RUSAPE based referee and former 2008 Soccer-Star-of-Year Evans Chikwaikwai, who has since hung the boots for the whistle, is in the eye of a storm after being accused of being part of a cartel of biased match officials in the Manicaland Division Two League.
With match officials in Division Two being paid a paltry $30 for the centre man and $20 for each of the two assistant referees, chances of extra money exchanging hands to manipulate results are very high.
The former Njube Sundowns chief striker, who became the 33rd footballer to be crowned the Soccer-Star-of-the-Year, was in the thick of things recently when Manica Diamonds Juniors suffered its first away defeat at the hands of log leaders Clairmont in Nyanga.
Chikwaikwai reportedly failed to stamp his authority as the hosts resorted to nauseating and archaic delaying tactics.
The hosts never received any form of caution from the match official.
With almost every decision, especially in the second half, going against the away team, Chikwaikwai allegedly drew the anger of the visitors when he failed to compensate for the lost time.
This allegedly resulted in the two teams playing for 30 minutes, instead of 45 minutes, in the second half.
The cancer of poor match officiating in the league now goes beyond Chikwaikwai amid revelations that some clubs were no longer fulfilling certain away matches for fear of being subjected to biased match officiating.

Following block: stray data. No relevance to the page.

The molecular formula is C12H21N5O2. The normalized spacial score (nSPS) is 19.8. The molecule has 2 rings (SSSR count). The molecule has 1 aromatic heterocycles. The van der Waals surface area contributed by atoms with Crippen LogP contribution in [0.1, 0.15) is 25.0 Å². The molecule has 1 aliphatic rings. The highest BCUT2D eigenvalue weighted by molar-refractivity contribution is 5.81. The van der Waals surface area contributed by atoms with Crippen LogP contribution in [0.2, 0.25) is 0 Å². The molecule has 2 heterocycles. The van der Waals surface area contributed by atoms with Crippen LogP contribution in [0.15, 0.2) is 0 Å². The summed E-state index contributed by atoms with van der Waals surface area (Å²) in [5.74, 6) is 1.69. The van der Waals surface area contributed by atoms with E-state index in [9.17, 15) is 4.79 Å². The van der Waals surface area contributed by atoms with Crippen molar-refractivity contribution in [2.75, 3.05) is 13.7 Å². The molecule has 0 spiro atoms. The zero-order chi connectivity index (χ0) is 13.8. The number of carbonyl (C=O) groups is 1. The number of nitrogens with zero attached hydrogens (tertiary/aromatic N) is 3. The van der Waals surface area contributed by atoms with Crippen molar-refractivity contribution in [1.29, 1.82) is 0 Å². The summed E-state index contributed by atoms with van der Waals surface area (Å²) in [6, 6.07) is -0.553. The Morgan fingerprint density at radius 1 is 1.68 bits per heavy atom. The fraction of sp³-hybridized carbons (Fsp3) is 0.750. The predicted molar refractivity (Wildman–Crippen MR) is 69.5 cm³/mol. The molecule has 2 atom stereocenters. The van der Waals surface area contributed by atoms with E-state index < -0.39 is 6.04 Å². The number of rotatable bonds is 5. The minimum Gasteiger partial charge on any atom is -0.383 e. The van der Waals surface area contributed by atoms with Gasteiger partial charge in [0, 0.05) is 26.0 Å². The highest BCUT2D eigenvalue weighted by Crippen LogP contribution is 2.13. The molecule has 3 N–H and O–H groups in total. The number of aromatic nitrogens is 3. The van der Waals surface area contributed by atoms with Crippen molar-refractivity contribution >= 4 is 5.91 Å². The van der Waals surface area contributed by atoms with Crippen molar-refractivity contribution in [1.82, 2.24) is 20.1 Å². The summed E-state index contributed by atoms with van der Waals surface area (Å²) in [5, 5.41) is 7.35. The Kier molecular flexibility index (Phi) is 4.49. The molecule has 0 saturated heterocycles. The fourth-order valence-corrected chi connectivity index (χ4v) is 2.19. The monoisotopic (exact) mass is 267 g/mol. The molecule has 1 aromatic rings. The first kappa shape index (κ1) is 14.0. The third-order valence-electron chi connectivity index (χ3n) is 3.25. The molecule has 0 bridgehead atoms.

Chikwaikwai refused to comment when contacted for a comment citing restrictive protocol. “I am sorry I cannot talk to the Press,” he said.
Zifa Manicaland vice chairman Gift Mapinda said: “This is something that we once dealt with. It is not one sided. The referees have their own challenges while the clubs also have their own challenges. I think we need some kind of indaba where people deliberate on such issues as laws of the game and how to handle problematic issues that may arise out of poor officiating.”
Zifa Manicaland administrator Kundai Makwarise said: “The problem we have is of clubs that do not make formal complaints. They should write to us each time they feel their matches had not been handled well. Without official complaints we would think it all went well.”